|• Mayor (2020–2024)||Lia Olguța Vasilescu (PSD)|
|• City||81.41 km2 (31.43 sq mi)|
|• Metro||1,498.6 km2 (578.6 sq mi)|
|Elevation||100 m (300 ft)|
| • Estimate |
|• Density||2,994/km2 (7,750/sq mi)|
|• Metro||356,544 |
|Time zone||UTC+2 (EET)|
|• Summer (DST)||UTC+3 (EEST)|
|Area code||(+40) 251|
Craiova (//, also US: / , /,, Romanian: [kraˈjova] (listen)), is Romania's 6th largest city and capital of Dolj County, and situated near the east bank of the river Jiu in central Oltenia. It is a longstanding political center, and is located at approximately equal distances from the Southern Carpathians (north) and the River Danube (south). Craiova is the chief commercial city west of Bucharest and the most important city of Oltenia. The city prospered as a regional trading centre despite an earthquake in 1790, a plague in 1795, and a Turkish assault in 1802 during which it was burned.
Eight villages are administered by the city: Făcăi, Mofleni, Popoveni, Șimnicu de Jos, Cernele, Cernelele de Sus, Izvoru Rece, and Rovine. The last four were a separate commune called Cernele until 1996, when they were merged into the city.
Etymology and names
There are two possible etymologies for Craiova: Old Slavonic kral ("king"), which has been borrowed in Romania as crai and Slavonic krajina ("border" or "edge"). Since no source prior to 1475 mentions the city, it is impossible to tell which of the two words is the real etymology. The name is probably of Bulgarian origin, due to historical autochthonous minorities in the area.
Craiova, which occupied the site of the Dacian and Roman city Pelendava, was formerly the capital of Oltenia. Its ancient bans, the highest ranking boyars of the Wallachian state, were initially those of the Craiovești family. The bans had the right of minting coins stamped with their own effigies – the origin of the Romanian word ban as used for coins.
The economic power of the Craiovești family at the end of the 16th century was about 100 villages (182 financial goods). This power gave them a statute of political autonomy so big, that the hospodars ruling at that time were not able to keep in power without an alliance with this powerful dynasty. From the Craiovești family there were chosen a lot of hospodars to rule the country: Neagoe Basarab, Radu de la Afumați, Radu Șerban (1602–1611), Matei Basarab, Constantin Șerban, Șerban Cantacuzino, Constantin Brâncoveanu.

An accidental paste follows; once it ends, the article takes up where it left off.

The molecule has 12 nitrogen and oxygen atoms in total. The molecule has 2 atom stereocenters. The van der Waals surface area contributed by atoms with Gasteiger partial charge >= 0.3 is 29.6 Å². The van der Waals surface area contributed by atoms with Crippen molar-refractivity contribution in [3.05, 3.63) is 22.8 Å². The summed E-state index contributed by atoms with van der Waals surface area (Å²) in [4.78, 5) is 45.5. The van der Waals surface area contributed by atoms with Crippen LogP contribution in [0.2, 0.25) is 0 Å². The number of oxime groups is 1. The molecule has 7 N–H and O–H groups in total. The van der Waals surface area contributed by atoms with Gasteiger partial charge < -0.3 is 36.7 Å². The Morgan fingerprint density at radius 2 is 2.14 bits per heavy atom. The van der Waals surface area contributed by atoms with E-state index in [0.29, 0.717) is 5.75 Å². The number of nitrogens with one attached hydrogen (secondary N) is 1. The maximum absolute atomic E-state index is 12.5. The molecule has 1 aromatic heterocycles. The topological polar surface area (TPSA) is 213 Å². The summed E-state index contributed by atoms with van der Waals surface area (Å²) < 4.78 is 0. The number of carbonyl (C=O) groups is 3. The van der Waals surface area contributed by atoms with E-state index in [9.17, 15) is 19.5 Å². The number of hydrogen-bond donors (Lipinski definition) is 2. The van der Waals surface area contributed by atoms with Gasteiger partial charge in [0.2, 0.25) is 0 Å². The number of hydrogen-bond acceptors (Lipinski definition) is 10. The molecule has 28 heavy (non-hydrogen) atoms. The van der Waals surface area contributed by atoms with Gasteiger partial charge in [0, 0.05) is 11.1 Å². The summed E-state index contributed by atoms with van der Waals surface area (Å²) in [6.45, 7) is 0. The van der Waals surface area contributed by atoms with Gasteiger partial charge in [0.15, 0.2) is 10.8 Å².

In 1395 Craiova was probably the scene of a victory won by the Wallachian Prince Mircea I of Wallachia over Bayezid I, Sultan of the Ottomans (see Battle of Rovine). Frequently referred to as "a city" after the first half of the 16th century, the Craiova area was always regarded as an important economic region of Wallachia and Romania at large. During the 1718–1739 Habsburg occupation of Oltenia (see Banat of Craiova), Craiova's status declined due to economic pressures and increased centralism, partly leading to an increase in hajduk actions, in parallel with protests of Craiovan boyars. In 1761, under Prince Constantine Mavrocordatos, the bans relocated to Bucharest, leaving behind kaymakams to represent them in Craiova.
Under Prince Emanuel Giani Ruset, Wallachia's seat was moved to Craiova (1770–1771), viewed as a place of refuge during the Russo-Turkish War of 1768–1774. A large part of the city was burned down by the rebel pasha Osman Pazvantoğlu in 1800.
During the Wallachian uprising of 1821, inhabitants of the present-day Dolj County joined Tudor Vladimirescu's Pandurs in great numbers, contributing to the expedition on Bucharest. During the first two decades of the 19th century, Craiova witnessed economic prosperity, centered on handicraft trades and public services. During Imperial Russian occupation and the early stages of Organic Statute rules (1828–1834), the city increased its economic output; in 1832 there were 595 shops, 197 of which were made barracks and 398 were houses built of brick. At the time, Craiova exported wheat, furs, leather, live animals and other products into the Austrian and Ottoman Empires.
Costache Romanescu, a citizen of Craiova, was among the leaders of the Provisional Government during the 1848 Wallachian revolution. Wallachia's last two rulers, Gheorghe Bibescu and Barbu Dimitrie Știrbei, came from an important boyar family residing in Craiova – the Bibescu family.
Around 1860, there were 4,633 buildings in Craiova, which were 3,220 houses, 26 churches, 11 schools and 60 factories and workshops. In all, the city also housed about 90 industrial establishments, of which 12 were mills, 3 breweries, 2 gas and oil factories, 4 tanning yards and 2 printing presses; 57% of the total number of craftsmen of Dolj County lived in Craiova (1,088 craftsmen, 687 journeymen and 485 apprentices).
The period following the Independence War was a time of economic and cultural progress. As a result, at the end of the 19th century, the city of Craiova, with its 40,000 inhabitants, had developed small factories (producing chemicals, farming utilities, and construction materials) and textile factories. On October 26, 1896, the Craiova power station entered service (with AEG equipment working at 310 CP, supplying 365 streetlights on 39 streets, forming a 30 km-long network); Craiova was the first city in the country to be supplied with electric power by internal combustion engines.
In 1900, Craiova had 43.1% of the industrial units of Oltenia; these numbered 924 industrial companies (including 20 large industrial establishments, employing 1,078 workers). The number of large industrial establishments rose to 40 by 1925. Banking also developed at the beginning of the 20th century (when 6 banks and 2 bureaux de change were already operating).